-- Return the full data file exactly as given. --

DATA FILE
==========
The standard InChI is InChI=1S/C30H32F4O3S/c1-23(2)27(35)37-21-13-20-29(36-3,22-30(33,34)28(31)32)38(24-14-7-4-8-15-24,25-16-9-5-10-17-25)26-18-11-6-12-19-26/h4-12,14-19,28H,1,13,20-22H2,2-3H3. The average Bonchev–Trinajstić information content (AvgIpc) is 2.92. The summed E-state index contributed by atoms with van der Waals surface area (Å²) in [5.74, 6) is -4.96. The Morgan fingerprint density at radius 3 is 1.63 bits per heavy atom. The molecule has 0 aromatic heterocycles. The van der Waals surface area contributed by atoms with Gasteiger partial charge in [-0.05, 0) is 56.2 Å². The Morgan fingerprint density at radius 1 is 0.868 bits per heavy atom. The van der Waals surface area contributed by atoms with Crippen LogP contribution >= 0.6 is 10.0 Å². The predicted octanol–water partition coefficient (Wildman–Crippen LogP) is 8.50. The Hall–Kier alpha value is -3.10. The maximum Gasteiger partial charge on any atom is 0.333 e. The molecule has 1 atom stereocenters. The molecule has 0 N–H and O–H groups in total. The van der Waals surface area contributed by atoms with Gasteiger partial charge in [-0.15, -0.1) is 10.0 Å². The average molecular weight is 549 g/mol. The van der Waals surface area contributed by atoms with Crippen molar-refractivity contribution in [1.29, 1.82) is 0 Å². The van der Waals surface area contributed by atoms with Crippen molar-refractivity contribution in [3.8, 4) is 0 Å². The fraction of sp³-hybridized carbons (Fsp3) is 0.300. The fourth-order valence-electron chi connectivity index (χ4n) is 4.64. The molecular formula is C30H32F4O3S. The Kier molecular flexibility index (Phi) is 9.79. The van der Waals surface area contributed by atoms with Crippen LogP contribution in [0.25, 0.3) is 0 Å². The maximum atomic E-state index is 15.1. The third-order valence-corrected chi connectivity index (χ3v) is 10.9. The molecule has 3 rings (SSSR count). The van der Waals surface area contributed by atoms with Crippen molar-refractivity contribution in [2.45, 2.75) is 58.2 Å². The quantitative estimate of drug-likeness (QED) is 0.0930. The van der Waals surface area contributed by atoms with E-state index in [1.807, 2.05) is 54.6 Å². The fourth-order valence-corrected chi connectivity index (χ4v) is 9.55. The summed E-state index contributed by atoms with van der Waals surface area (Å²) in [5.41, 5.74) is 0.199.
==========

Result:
The standard InChI is InChI=1S/C30H32F4O3S/c1-23(2)27(35)37-21-13-20-29(36-3,22-30(33,34)28(31)32)38(24-14-7-4-8-15-24,25-16-9-5-10-17-25)26-18-11-6-12-19-26/h4-12,14-19,28H,1,13,20-22H2,2-3H3. The average Bonchev–Trinajstić information content (AvgIpc) is 2.92. The summed E-state index contributed by atoms with van der Waals surface area (Å²) in [5.74, 6) is -4.96. The Morgan fingerprint density at radius 3 is 1.63 bits per heavy atom. The molecule has 0 aromatic heterocycles. The van der Waals surface area contributed by atoms with Gasteiger partial charge in [-0.05, 0) is 56.2 Å². The Morgan fingerprint density at radius 1 is 0.868 bits per heavy atom. The van der Waals surface area contributed by atoms with Crippen LogP contribution >= 0.6 is 10.0 Å². The predicted octanol–water partition coefficient (Wildman–Crippen LogP) is 8.50. The Hall–Kier alpha value is -3.10. The maximum Gasteiger partial charge on any atom is 0.333 e. The molecule has 1 atom stereocenters. The molecule has 0 N–H and O–H groups in total. The van der Waals surface area contributed by atoms with Gasteiger partial charge in [-0.15, -0.1) is 10.0 Å². The average molecular weight is 549 g/mol. The van der Waals surface area contributed by atoms with Crippen molar-refractivity contribution in [1.29, 1.82) is 0 Å². The van der Waals surface area contributed by atoms with Crippen molar-refractivity contribution in [3.8, 4) is 0 Å². The fraction of sp³-hybridized carbons (Fsp3) is 0.300. The fourth-order valence-electron chi connectivity index (χ4n) is 4.64. The molecular formula is C30H32F4O3S. The Kier molecular flexibility index (Phi) is 9.79. The van der Waals surface area contributed by atoms with Crippen LogP contribution in [0.25, 0.3) is 0 Å². The maximum atomic E-state index is 15.1. The third-order valence-corrected chi connectivity index (χ3v) is 10.9. The molecule has 3 rings (SSSR count). The van der Waals surface area contributed by atoms with Crippen molar-refractivity contribution in [2.45, 2.75) is 58.2 Å². The quantitative estimate of drug-likeness (QED) is 0.0930. The van der Waals surface area contributed by atoms with E-state index in [1.807, 2.05) is 54.6 Å². The fourth-order valence-corrected chi connectivity index (χ4v) is 9.55. The summed E-state index contributed by atoms with van der Waals surface area (Å²) in [5.41, 5.74) is 0.199.